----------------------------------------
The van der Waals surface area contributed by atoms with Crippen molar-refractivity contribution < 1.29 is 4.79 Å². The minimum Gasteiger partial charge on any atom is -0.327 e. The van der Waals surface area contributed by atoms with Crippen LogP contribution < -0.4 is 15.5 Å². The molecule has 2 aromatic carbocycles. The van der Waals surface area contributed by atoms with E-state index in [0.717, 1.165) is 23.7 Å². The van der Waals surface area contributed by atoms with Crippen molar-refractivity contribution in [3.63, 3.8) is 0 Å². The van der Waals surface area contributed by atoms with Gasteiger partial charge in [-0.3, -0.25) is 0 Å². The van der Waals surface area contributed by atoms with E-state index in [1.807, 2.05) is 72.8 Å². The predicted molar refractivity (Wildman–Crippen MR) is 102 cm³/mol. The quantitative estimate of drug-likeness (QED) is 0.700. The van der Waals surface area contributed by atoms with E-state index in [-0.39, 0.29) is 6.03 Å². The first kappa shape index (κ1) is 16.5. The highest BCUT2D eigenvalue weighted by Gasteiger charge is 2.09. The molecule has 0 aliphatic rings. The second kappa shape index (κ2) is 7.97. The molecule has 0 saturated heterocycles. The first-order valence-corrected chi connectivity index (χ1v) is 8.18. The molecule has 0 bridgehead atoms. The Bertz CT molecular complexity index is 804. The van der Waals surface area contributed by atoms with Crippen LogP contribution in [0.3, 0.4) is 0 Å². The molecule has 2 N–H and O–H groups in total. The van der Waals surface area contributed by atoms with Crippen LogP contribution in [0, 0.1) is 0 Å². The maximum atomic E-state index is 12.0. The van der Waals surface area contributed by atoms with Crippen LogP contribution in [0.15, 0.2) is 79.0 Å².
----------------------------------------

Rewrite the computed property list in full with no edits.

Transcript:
The van der Waals surface area contributed by atoms with Crippen molar-refractivity contribution < 1.29 is 4.79 Å². The minimum Gasteiger partial charge on any atom is -0.327 e. The van der Waals surface area contributed by atoms with Crippen LogP contribution < -0.4 is 15.5 Å². The molecule has 2 aromatic carbocycles. The van der Waals surface area contributed by atoms with E-state index in [0.717, 1.165) is 23.7 Å². The van der Waals surface area contributed by atoms with Crippen molar-refractivity contribution in [3.63, 3.8) is 0 Å². The van der Waals surface area contributed by atoms with Gasteiger partial charge in [-0.3, -0.25) is 0 Å². The van der Waals surface area contributed by atoms with E-state index in [1.807, 2.05) is 72.8 Å². The predicted molar refractivity (Wildman–Crippen MR) is 102 cm³/mol. The quantitative estimate of drug-likeness (QED) is 0.700. The van der Waals surface area contributed by atoms with E-state index in [-0.39, 0.29) is 6.03 Å². The first kappa shape index (κ1) is 16.5. The highest BCUT2D eigenvalue weighted by Gasteiger charge is 2.09. The molecule has 0 aliphatic rings. The second kappa shape index (κ2) is 7.97. The molecule has 0 saturated heterocycles. The first-order valence-corrected chi connectivity index (χ1v) is 8.18. The molecule has 0 bridgehead atoms. The Bertz CT molecular complexity index is 804. The van der Waals surface area contributed by atoms with Crippen LogP contribution in [0.3, 0.4) is 0 Å². The molecule has 2 N–H and O–H groups in total. The van der Waals surface area contributed by atoms with Crippen LogP contribution in [0, 0.1) is 0 Å². The maximum atomic E-state index is 12.0. The van der Waals surface area contributed by atoms with Crippen LogP contribution in [0.15, 0.2) is 79.0 Å².